BACKGROUND: In Korea, the universal health system offers coverage to all members of society. Despite this, it is unclear whether risk of death from hepatocellular carcinoma (HCC) varies depending on income. We evaluated the impact of low income on HCC mortality. METHODS: The Korean National Health Insurance sampling cohort was used to identify new HCC cases (n = 7325) diagnosed between 2004 and 2008, and the Korean Community Health Survey data were used to investigate community-level effects. The main outcome was 5-year all-cause mortality risk, and Cox proportional hazard models were applied to investigate the individual- and community-level factors associated with the survival probability of HCC patients. RESULTS: From 2004 to 2008, there were 4658 new HCC cases among males and 2667 new cases among females. The 5-year survival proportion of males was 68%, and the incidence per person-year was 0.768; the female survival proportion was 78%, and the incidence per person-year was 0.819. Lower income was associated with higher hazard ratio (HR), and HCC patients with hepatitis B (HBV), alcoholic liver cirrhosis, and other types of liver cirrhosis had higher HRs than those without these conditions. Subgroup analyses showed that middle-aged men were most vulnerable to the effects of low income on 5-year mortality, and community-level characteristics were associated with survival of HCC patients. CONCLUSION: Having a low income significantly affected the overall 5-year mortality of Korean adults who were newly diagnosed with HCC from 2004 to 2008. Middle-aged men were the most vulnerable. We believe our findings will be useful to healthcare policymakers in Korea as well as to healthcare leaders in countries with NHI programs who need to make important decisions about allocation of limited healthcare resources according to a consensually accepted and rational framework.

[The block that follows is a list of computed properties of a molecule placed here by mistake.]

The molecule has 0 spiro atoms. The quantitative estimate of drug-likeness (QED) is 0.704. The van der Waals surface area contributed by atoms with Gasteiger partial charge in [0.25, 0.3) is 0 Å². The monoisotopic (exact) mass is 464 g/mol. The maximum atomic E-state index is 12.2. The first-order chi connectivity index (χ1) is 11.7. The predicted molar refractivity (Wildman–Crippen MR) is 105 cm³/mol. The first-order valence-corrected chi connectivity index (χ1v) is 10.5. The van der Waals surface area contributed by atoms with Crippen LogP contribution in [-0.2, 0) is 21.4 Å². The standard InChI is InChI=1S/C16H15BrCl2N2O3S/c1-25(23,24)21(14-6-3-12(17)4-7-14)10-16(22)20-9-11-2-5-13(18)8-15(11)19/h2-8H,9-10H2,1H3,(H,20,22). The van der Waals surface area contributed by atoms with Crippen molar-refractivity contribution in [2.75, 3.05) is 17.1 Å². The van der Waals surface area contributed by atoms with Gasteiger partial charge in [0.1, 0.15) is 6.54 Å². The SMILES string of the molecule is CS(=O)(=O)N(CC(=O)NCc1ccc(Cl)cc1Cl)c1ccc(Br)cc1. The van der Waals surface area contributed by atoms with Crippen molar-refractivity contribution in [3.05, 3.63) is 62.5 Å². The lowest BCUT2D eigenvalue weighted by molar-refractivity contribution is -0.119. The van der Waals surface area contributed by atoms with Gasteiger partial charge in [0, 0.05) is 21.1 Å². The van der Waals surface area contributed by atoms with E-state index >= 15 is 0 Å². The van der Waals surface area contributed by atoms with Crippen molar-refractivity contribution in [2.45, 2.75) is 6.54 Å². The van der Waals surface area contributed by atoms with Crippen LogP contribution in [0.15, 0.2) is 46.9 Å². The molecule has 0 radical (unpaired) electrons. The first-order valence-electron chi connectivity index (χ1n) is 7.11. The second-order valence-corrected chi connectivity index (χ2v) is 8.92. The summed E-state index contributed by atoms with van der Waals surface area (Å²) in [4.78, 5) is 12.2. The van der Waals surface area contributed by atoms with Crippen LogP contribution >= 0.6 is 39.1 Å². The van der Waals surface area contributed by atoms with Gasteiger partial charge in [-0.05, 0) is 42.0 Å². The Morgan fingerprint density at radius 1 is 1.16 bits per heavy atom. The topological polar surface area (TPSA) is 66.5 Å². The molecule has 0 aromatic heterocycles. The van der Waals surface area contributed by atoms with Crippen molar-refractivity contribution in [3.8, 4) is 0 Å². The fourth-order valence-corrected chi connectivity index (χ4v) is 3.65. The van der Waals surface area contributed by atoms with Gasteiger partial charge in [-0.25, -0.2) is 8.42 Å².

Assuntos
Carcinoma Hepatocelular , Disparidades nos Níveis de Saúde , Renda , Neoplasias Hepáticas , Adulto , Idoso , Carcinoma Hepatocelular/mortalidade , Feminino , Humanos , Renda/estatística & dados numéricos , Neoplasias Hepáticas/mortalidade , Masculino , Pessoa de Meia-Idade , Mortalidade/tendências , República da Coreia/epidemiologia
10.
Int J Equity Health ; 20(1): 213, 2021 09 26.
Artigo em Inglês | MEDLINE | ID: mdl-34565389

RESUMO